Corneal epithelium and the trigeminal ganglion neurons which normally innervate the epithelium have been grown in adjacent chambers of a 35 mm tissue culture plate. Dissociated nerve cells from late embryonic rats were plated inside an 8 mm cloning cylinder attached to the center of the culture plate by silicone grease. In 7-10 days neurites extended out of this inner chamber by growing through the grease seal and along parallel scratches in the collagen coating of the tissue culture plate. Once this occurred, pure corneal epithelial explants were isolated from young adult rats and plated in the area surrounding the cloning cylinder, i. e. in the outer chamber. Cultures were monitored regularly with phase microscopy and, at various times, were fixed for ultrastructural examination. Within 24-48 hours of the epithelial plating, there were both individual neurites and bundles of neurites in contact with the epithelium. This interaction increased substantially over the next few days. Growth cones of the neurites could be seen to approach the microvilli-covered surface of the epithelium, travel over the surface and penetrate between the epithelial cells. This tissue culture model of the innervated ocular surface may prove valuable in the study of a variety of ocular conditions or diseases, as well as provide a means to study functional relationships and mechanisms of cellular interaction between neurons and their target cells.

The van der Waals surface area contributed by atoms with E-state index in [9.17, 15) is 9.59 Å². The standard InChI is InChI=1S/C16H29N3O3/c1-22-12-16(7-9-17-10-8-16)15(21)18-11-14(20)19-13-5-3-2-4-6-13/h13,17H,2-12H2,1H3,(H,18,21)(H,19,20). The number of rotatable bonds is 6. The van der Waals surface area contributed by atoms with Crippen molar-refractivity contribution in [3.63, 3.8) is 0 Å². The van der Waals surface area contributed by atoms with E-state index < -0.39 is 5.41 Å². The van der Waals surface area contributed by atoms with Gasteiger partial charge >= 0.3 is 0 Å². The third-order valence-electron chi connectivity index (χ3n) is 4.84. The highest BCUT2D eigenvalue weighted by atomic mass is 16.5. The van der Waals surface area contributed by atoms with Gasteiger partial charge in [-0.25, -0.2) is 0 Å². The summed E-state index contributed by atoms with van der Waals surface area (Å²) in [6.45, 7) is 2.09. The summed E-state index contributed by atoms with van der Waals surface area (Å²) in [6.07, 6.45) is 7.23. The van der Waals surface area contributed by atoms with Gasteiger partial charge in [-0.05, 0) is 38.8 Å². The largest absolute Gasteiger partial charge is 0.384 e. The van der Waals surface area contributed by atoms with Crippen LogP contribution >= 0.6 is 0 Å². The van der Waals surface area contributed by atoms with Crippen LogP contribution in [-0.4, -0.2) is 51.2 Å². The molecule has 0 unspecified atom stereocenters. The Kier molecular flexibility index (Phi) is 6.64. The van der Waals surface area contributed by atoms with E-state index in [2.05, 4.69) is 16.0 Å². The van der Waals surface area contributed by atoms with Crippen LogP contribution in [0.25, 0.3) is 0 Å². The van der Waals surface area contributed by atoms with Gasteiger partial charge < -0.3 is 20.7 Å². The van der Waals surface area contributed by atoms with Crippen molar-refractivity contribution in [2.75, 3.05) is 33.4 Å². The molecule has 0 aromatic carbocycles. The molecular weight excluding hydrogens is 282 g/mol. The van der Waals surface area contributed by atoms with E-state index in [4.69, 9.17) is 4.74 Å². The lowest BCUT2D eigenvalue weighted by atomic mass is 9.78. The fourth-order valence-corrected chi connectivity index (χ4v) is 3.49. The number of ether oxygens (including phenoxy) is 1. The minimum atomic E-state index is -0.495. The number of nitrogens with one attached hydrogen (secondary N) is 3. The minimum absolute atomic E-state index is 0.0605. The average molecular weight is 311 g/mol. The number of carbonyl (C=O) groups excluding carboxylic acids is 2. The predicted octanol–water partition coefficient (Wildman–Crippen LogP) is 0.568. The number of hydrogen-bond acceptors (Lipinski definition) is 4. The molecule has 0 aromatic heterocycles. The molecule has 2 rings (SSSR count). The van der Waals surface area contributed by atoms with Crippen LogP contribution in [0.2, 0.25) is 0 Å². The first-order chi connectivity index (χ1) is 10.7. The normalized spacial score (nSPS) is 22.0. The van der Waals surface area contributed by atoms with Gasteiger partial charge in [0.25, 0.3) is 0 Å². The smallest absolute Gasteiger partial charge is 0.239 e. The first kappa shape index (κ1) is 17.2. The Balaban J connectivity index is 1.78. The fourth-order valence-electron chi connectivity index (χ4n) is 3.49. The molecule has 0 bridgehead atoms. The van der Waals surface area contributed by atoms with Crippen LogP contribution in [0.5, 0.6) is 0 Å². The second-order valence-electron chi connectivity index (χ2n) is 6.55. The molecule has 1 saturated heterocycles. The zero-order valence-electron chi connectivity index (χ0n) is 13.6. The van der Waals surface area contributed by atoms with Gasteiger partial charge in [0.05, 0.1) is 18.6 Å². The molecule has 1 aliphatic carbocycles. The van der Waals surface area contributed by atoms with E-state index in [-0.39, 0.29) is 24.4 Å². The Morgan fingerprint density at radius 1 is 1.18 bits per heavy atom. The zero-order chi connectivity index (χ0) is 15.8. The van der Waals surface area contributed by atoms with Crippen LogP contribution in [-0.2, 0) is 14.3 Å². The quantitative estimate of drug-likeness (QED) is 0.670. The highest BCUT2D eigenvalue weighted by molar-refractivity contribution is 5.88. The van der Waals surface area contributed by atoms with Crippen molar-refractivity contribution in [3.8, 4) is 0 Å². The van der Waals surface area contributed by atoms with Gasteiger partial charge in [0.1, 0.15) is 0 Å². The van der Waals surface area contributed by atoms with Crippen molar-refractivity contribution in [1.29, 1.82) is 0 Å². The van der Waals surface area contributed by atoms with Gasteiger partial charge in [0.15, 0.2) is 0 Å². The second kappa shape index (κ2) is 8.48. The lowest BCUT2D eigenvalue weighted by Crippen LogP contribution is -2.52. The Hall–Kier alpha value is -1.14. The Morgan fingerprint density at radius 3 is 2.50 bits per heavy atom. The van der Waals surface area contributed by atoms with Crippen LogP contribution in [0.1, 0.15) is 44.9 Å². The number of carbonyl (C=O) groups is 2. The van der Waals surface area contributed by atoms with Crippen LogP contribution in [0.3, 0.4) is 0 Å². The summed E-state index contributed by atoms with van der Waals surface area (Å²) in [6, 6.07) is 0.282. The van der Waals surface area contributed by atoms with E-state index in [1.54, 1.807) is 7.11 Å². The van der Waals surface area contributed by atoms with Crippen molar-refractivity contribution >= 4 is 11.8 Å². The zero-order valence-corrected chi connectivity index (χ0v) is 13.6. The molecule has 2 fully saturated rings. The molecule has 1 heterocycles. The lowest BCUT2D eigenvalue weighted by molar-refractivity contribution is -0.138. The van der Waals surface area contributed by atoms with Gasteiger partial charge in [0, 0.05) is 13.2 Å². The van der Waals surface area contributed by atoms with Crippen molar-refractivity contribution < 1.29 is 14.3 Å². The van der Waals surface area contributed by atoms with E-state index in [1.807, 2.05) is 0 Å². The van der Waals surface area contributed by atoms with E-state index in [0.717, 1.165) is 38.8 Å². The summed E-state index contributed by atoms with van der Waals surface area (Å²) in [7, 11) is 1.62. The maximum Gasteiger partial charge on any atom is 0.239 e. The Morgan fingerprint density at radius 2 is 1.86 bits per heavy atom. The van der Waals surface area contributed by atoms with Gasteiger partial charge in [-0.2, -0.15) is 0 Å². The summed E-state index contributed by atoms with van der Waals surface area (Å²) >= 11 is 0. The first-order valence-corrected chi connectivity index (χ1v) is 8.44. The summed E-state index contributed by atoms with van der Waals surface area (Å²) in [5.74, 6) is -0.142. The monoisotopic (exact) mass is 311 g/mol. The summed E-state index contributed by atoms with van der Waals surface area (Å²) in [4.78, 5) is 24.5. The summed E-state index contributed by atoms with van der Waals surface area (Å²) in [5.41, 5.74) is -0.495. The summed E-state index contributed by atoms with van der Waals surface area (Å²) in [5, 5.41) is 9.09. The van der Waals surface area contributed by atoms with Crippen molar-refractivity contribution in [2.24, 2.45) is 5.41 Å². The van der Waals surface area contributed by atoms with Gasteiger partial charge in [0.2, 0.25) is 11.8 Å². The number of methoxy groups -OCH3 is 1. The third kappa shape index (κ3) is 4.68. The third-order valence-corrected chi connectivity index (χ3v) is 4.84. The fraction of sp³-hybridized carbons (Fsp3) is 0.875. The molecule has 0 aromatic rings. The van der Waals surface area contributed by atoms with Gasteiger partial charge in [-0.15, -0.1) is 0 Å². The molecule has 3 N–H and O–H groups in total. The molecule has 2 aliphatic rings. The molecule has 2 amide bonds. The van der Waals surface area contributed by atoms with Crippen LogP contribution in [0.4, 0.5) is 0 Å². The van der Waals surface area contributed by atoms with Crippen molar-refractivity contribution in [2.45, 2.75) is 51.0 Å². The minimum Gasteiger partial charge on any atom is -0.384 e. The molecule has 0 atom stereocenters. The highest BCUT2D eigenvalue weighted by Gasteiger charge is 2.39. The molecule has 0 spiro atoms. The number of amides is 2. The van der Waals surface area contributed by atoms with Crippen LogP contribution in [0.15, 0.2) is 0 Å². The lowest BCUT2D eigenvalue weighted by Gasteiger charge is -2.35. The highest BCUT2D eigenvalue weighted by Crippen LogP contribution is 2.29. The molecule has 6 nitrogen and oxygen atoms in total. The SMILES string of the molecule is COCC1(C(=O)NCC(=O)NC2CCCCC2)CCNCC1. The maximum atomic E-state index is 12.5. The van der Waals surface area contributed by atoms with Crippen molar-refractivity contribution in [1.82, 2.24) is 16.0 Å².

|Original language||English (US)|
|Number of pages||8|
|Journal||Current Eye Research|
|State||Published - 1987|
Bibliographical noteFunding Information:
ACKNOWLEDGEMENTS This study was supported by grants from the National Institutes of Health (EY 04659) to Drs. Pozos and Forbes and from Research to Prevent Blindness, Inc. to the University of Minnesota Department of Ophthalmology. The technical assistance of E. Gannon, B. Ingersoll, K. Leuer, S. Olson and secretarial assistance of M.J. Kuhlmey are gratefully acknowledged.